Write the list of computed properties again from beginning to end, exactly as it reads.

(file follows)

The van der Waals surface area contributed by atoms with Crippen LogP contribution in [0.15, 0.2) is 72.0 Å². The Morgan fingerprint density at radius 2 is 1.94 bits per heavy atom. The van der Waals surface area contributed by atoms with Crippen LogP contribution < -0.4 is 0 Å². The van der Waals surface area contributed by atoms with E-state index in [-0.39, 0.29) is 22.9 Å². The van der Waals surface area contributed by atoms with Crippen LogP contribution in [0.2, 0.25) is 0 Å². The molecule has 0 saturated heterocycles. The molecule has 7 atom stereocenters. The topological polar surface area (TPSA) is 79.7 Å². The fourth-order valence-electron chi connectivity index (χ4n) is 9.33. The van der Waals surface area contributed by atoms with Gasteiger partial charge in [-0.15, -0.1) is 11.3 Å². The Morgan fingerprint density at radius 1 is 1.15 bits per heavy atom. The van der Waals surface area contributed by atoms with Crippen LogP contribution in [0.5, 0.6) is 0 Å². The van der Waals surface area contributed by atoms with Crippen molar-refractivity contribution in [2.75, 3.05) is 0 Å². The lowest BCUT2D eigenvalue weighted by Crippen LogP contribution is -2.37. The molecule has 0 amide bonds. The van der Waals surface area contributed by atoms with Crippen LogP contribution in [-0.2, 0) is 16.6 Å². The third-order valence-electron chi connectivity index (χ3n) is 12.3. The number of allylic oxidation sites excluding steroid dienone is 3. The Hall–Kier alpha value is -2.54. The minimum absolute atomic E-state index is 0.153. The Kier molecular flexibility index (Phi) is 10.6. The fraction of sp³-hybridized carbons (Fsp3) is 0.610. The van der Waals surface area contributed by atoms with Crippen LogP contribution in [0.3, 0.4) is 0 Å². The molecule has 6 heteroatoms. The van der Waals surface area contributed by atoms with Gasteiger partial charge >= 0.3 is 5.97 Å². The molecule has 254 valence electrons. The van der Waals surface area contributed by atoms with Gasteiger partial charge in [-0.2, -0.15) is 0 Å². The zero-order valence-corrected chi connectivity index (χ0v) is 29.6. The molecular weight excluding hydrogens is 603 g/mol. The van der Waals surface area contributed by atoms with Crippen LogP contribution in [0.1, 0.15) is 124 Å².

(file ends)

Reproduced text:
The van der Waals surface area contributed by atoms with Crippen LogP contribution in [0.15, 0.2) is 72.0 Å². The Morgan fingerprint density at radius 2 is 1.94 bits per heavy atom. The van der Waals surface area contributed by atoms with Crippen LogP contribution < -0.4 is 0 Å². The van der Waals surface area contributed by atoms with E-state index in [-0.39, 0.29) is 22.9 Å². The van der Waals surface area contributed by atoms with Crippen LogP contribution in [0.2, 0.25) is 0 Å². The molecule has 0 saturated heterocycles. The molecule has 7 atom stereocenters. The topological polar surface area (TPSA) is 79.7 Å². The fourth-order valence-electron chi connectivity index (χ4n) is 9.33. The van der Waals surface area contributed by atoms with Gasteiger partial charge in [-0.15, -0.1) is 11.3 Å². The Morgan fingerprint density at radius 1 is 1.15 bits per heavy atom. The van der Waals surface area contributed by atoms with Crippen LogP contribution in [0.5, 0.6) is 0 Å². The van der Waals surface area contributed by atoms with Crippen molar-refractivity contribution in [2.75, 3.05) is 0 Å². The lowest BCUT2D eigenvalue weighted by Crippen LogP contribution is -2.37. The molecule has 0 amide bonds. The van der Waals surface area contributed by atoms with Crippen LogP contribution in [-0.2, 0) is 16.6 Å². The third-order valence-electron chi connectivity index (χ3n) is 12.3. The number of allylic oxidation sites excluding steroid dienone is 3. The Hall–Kier alpha value is -2.54. The minimum absolute atomic E-state index is 0.153. The Kier molecular flexibility index (Phi) is 10.6. The fraction of sp³-hybridized carbons (Fsp3) is 0.610. The van der Waals surface area contributed by atoms with Crippen LogP contribution in [0.3, 0.4) is 0 Å². The molecule has 6 heteroatoms. The van der Waals surface area contributed by atoms with Gasteiger partial charge >= 0.3 is 5.97 Å². The molecule has 254 valence electrons. The van der Waals surface area contributed by atoms with Gasteiger partial charge in [-0.2, -0.15) is 0 Å². The zero-order valence-corrected chi connectivity index (χ0v) is 29.6. The molecular weight excluding hydrogens is 603 g/mol. The van der Waals surface area contributed by atoms with Crippen LogP contribution in [0.1, 0.15) is 124 Å².